Breonna Taylor’s family awarded $12 million settlement, but what about the criminal charges?


Three Louisville officers who caused Taylor’s death still haven’t been arrested or charged

by Rob Taylor Jr.
Courier Staff Writer

No amount of money can keep down the outcry for criminal charges to be filed against the Louisville Police officers who caused Breonna Taylor’s death.

The city of Louisville announced Tuesday, Sept. 15, that it will pay a $12 million settlement to Taylor’s family after a civil lawsuit was filed by Taylor’s mother, Tamika Palmer, against the city in April. The suit alleged that police used bad information when they obtained a no-knock warrant to forcibly enter Taylor’s residence in March.

Police thought they would find drugs in her home, as they suspected Taylor’s ex-boyfriend, Jamarcus Glover, who did not reside at the location, had used the house to store drugs. But when they entered the home, they were met with a gunshot by Taylor’s boyfriend, Kenneth Walker, who thought intruders were trying to break in. Officers returned fire, striking and killing Taylor, the 26-year-old Black woman who was an Emergency Medical Technician.

And drugs were never found in the residence.

The $12 million settlement was met with positive and negative reactions across the country. Some community leaders believed the settlement was a way for the Taylor family and its millions of nationwide supporters to calm their call for the officers to be charged. While Louisville mayor Greg Fischer apologized to the Taylor family for her death, the terms of the settlement said that the city doesn’t have to admit any wrongdoing, and three of the officers involved in Taylor’s death have yet to be arrested or criminally charged.

The social justice organization Until Freedom released a statement, saying that “no amount of money will bring back Breonna Taylor. We see this settlement as the bare minimum you can do for a grieving mother. The city isn’t doing her any favors. True justice is not served with cash settlements. We need those involved in her murder to be arrested and charged. We need accountability. We need justice.”

Celebrities weighed in on Twitter, with actress Kerry Washington saying that “a settlement was reached but justice was not served. Arrest the officers who killed #BreonnaTaylor.”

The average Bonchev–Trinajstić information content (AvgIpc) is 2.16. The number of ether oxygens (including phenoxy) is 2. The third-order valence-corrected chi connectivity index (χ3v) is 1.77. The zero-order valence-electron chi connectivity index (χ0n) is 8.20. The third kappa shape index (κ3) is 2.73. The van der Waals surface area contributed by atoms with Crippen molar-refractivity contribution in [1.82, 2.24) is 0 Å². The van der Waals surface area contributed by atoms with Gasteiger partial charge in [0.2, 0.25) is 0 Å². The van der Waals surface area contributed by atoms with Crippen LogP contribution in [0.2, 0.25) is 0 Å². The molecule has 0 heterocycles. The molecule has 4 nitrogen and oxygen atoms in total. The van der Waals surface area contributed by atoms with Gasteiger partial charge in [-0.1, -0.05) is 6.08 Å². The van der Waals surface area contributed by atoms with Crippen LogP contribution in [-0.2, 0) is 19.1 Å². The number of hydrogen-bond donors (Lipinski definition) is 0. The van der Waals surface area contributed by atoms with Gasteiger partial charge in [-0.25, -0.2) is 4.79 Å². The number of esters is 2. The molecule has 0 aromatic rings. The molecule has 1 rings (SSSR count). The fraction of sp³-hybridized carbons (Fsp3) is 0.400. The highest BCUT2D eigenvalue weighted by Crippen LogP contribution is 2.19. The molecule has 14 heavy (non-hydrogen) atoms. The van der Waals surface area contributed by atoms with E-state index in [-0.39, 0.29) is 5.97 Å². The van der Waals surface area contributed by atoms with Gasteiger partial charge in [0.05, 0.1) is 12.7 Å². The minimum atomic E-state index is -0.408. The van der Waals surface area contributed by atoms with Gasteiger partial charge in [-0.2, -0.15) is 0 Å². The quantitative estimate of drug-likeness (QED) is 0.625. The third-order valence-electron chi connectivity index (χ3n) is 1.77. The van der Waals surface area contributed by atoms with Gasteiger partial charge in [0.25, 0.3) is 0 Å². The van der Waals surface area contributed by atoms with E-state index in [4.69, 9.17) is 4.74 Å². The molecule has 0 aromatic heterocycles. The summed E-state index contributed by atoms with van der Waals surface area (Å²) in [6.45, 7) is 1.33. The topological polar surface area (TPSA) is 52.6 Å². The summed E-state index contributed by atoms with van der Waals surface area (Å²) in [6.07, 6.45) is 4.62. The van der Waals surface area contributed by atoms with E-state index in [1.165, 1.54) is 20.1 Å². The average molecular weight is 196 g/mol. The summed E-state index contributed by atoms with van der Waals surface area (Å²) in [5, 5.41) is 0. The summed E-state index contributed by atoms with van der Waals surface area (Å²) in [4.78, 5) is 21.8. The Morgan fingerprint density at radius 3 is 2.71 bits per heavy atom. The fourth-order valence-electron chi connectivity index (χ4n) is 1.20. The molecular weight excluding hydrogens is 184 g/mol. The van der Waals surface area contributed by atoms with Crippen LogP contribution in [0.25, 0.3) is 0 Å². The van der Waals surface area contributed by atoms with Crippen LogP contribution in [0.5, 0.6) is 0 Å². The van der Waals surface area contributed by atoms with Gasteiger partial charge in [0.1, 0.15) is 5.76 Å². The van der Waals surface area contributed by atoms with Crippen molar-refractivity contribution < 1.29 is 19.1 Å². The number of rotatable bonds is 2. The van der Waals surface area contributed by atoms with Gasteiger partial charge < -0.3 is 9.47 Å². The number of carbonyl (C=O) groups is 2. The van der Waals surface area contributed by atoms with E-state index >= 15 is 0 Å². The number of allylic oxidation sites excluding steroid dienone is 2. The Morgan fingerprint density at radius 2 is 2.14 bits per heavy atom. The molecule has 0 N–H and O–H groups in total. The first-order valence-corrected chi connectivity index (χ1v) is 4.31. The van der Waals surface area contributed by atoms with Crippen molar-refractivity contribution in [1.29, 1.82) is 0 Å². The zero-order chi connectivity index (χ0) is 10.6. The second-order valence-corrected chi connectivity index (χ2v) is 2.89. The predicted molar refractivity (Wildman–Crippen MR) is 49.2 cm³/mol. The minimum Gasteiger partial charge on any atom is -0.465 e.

SUPPORTERS OF BREONNA TAYLOR, during a series of marches in Louisville, Ky., in August. (Photo by Emmai Alaquiva)


Rapper and activist Common said: “Arrest. And. Charge. The. Cops. Who. Murdered. Breonna. Taylor.”
Bernice King, a daughter of Dr. Martin Luther King Jr., said that “a wrongful death settlement is not justice. It is the very least Louisville could do in response to the gross negligence and disregard for life that its officers demonstrated in killing #BreonnaTaylor. I continue to pray for Breonna’s family, who I know would rather have her.”

Palmer was quick to point out at the Sept. 15 press conference that, along with the financial settlement, a number of police reform measures were included in the settlement. “Justice for Breonna means that we will continue to save lives in her honor. No amount of money accomplishes that, but the police reform measures that we were able to get passed as a part of this settlement mean so much more to my family, our community, and to Breonna’s legacy.”

CNN reported that the city of Louisville agreed to establish a housing credit program as an incentive for officers to live in the areas they serve, use social workers to provide support on certain police runs, and require commanders to review and approve search warrants before seeking judicial approval.

Palmer also pointed out that for her, the financial settlement won’t stop her quest to get true justice for her daughter, in the form of the officers being charged and convicted of murder. “We must lose focus on what the real drive is and with that being said, it’s time to move forward with the criminal charges because she deserves that and much more.”

The Associated Press reported that the city of Louisville has already taken some other police reform measures, including a law passed in the name of Taylor that bans the use of no-knock warrants. Louisville is also going to begin tracking police use of force incidents and citizen complaints, and city officers will be encouraged to perform two paid hours of volunteer work every two weeks in the communities they serve.

Benjamin Crump, an attorney for the Taylor family, said at the news conference that “we won’t let Breonna Taylor’s life be swept under the rug.”


SUPPORTERS OF BREONNA TAYLOR, during a series of marches in Louisville, Ky., in August. (Photo by Emmai Alaquiva)


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